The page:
February 7, 2012 Engineer Who Inspired Wright Brothers Is Subject of Book Discussion

Octave Chanute Was Designer of Aeronautics, Bridges, Stockyards

Press Contact: Guy Lamolinara (202) 707-9217
Public Contact: Center for the Book (202) 707-5221
Contact: Request ADA accommodations five business days in advance at (202) 707-6382 (voice/tty), ada@loc.gov

French-born and self-trained civil engineer Octave Chanute (1832-1910) designed America’s two largest stockyards, created innovative and influential structures such as the Kansas City Bridge over the previously “unbridgeable” Missouri River and was a passionate aviation pioneer whose collaborative approach to aeronautical engineering problems encouraged other experimenters, including the Wright brothers.

Drawing heavily on the rich aeronautical archives of the Library of Congress, including Chanute’s personal correspondence, “Locomotive to Aeromotive: Octave Chanute and the Transportation Revolution” (University of Illinois Press, 2011) is the first detailed examination of Chanute’s life and his immeasurable contributions to engineering and transportation, from the ground-transportation revolution of the mid-19th century to the early days of aviation.

Author-historian Simine Short will discuss and sign her work on Wednesday, Feb. 29, at noon in the Mary Pickford Theater, located on the third floor of the James Madison Building, 101 Independence Ave. S.E., Washington, D.C. This event, sponsored by the Center for the Book as part of its Books & Beyond author series, is free and open to the public; no tickets are required. The Library’s Manuscript Division, where Short did much of her research, is co-sponsoring this event.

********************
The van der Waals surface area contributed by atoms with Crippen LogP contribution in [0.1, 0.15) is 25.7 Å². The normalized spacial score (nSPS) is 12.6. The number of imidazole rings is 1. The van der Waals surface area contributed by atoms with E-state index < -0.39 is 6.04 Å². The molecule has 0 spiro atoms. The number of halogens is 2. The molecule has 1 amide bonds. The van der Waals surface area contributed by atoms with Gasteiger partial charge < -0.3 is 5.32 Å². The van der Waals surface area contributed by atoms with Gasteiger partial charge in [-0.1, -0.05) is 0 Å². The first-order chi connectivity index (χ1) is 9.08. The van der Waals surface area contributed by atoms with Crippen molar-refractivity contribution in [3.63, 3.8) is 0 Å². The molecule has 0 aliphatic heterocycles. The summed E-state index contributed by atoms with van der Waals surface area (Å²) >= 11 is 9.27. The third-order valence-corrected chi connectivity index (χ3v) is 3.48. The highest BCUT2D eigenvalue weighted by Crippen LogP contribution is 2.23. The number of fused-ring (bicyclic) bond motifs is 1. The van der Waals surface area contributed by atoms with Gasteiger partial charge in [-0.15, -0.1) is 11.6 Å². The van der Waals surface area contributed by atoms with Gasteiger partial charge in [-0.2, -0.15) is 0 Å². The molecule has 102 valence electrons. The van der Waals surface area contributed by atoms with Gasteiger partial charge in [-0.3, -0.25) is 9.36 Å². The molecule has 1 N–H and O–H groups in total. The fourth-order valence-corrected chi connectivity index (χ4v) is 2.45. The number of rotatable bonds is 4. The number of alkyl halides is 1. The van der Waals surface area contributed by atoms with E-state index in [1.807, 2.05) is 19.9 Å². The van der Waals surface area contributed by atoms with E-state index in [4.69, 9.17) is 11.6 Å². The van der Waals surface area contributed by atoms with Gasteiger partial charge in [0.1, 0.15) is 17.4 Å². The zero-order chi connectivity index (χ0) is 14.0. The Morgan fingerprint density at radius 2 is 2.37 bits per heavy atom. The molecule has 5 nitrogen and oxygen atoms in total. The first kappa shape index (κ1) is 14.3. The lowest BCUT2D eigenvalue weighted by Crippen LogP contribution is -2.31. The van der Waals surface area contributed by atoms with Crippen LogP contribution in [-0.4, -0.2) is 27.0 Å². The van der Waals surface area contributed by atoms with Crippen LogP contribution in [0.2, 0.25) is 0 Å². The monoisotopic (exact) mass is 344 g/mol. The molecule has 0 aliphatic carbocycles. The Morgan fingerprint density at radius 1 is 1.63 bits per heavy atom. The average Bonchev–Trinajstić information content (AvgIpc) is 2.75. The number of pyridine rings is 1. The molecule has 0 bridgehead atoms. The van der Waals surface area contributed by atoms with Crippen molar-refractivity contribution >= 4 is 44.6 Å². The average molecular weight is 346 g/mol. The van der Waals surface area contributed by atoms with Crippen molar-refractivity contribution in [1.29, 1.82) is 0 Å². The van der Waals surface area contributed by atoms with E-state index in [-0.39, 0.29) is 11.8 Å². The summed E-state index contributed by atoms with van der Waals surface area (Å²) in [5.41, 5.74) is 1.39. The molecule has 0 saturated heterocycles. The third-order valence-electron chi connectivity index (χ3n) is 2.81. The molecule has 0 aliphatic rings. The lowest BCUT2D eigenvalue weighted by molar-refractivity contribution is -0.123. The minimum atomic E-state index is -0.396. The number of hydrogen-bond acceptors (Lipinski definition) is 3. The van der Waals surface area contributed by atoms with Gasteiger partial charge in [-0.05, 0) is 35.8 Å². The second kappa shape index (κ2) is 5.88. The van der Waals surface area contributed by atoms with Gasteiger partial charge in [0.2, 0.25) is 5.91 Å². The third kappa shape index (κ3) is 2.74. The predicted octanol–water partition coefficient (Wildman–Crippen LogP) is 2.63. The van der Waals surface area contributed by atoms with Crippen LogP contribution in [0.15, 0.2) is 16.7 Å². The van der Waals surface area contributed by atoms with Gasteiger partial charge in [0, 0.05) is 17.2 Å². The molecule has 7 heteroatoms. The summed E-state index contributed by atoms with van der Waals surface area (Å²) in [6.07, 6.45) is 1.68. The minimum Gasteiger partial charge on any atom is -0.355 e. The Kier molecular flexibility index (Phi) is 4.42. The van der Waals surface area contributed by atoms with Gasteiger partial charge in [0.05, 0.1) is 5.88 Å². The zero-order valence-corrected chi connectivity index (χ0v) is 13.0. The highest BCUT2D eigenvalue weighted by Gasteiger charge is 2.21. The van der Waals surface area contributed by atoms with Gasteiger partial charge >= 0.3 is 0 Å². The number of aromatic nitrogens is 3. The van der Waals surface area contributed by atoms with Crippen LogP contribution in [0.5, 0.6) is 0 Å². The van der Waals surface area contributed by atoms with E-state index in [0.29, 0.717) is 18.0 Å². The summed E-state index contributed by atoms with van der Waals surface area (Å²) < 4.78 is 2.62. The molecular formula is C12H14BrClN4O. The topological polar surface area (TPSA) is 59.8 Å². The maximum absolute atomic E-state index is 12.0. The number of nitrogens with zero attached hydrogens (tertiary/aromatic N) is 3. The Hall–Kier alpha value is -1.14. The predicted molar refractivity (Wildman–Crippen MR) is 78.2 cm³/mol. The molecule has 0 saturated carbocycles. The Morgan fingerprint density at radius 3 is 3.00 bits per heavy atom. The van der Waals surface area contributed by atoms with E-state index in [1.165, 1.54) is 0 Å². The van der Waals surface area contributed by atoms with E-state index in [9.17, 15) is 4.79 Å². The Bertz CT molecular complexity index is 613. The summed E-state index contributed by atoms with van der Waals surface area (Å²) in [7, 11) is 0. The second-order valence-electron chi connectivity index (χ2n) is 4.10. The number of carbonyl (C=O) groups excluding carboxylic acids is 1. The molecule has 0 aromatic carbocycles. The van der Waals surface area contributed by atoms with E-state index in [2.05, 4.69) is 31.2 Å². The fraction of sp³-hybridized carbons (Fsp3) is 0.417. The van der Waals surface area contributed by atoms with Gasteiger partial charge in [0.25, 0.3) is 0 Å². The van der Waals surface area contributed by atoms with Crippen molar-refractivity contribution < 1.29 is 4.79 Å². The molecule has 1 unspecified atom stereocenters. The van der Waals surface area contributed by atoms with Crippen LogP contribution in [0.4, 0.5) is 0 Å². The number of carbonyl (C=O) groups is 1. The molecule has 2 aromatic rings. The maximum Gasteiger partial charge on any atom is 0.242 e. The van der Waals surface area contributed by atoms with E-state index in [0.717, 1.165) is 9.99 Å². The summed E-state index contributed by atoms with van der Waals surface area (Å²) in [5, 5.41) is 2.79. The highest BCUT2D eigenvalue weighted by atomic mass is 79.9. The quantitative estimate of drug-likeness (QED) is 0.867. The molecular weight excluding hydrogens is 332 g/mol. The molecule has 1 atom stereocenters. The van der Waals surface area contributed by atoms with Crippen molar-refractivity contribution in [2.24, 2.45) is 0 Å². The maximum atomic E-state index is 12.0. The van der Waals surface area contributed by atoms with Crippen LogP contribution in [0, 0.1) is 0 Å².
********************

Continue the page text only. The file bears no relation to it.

Short brings to light in colorful detail many previously overlooked facets of Chanute’s professional and personal life. Though best known for his aviation work, he became a key figure in the opening of the American continent by laying railroad tracks and building bridges, experiences that later gave him the engineering knowledge to build the first stable aircraft structure. Chanute also introduced a procedure to treat wooden railroad ties with an antiseptic that increased the wood’s lifespan in the tracks. This biography cements Chanute’s place as a preeminent engineer and mentor in the history of U.S. transportation and the development of the airplane.

Short is an aviation historian who has researched and written extensively on the history of motorless flight. Her first book, “Glider Mail: An Aerophilatelic Handbook,” received numerous research awards worldwide and is considered a standard reference by aerophilatelists and aviation researchers.

Short’s book is also the subject of a discussion on Facebook. The Books & Beyond Book Club is available at www.facebook.com/booksandbeyond/. Here readers can discuss books, the authors of which have appeared or will appear in this series. The site also offers links to webcasts of these events and asks readers to talk about what they have seen and heard.

Since its creation by Congress in 1977 to "stimulate public interest in books and reading," the Center for the Book in the Library of Congress (www.Read.gov/cfb/) has become a major national force for reading and literacy promotion. A public-private partnership, it sponsors educational programs that reach readers of all ages, nationally and internationally. The center provides leadership for 52 affiliated state centers for the book (including the District of Columbia and the U.S. Virgin Islands) and nonprofit reading-promotion partners and plays a key role in the Library’s annual National Book Festival. It also oversees the Library’s www.Read.gov website and administers the Library’s Young Readers Center.


PR 12-031
ISSN 0731-3527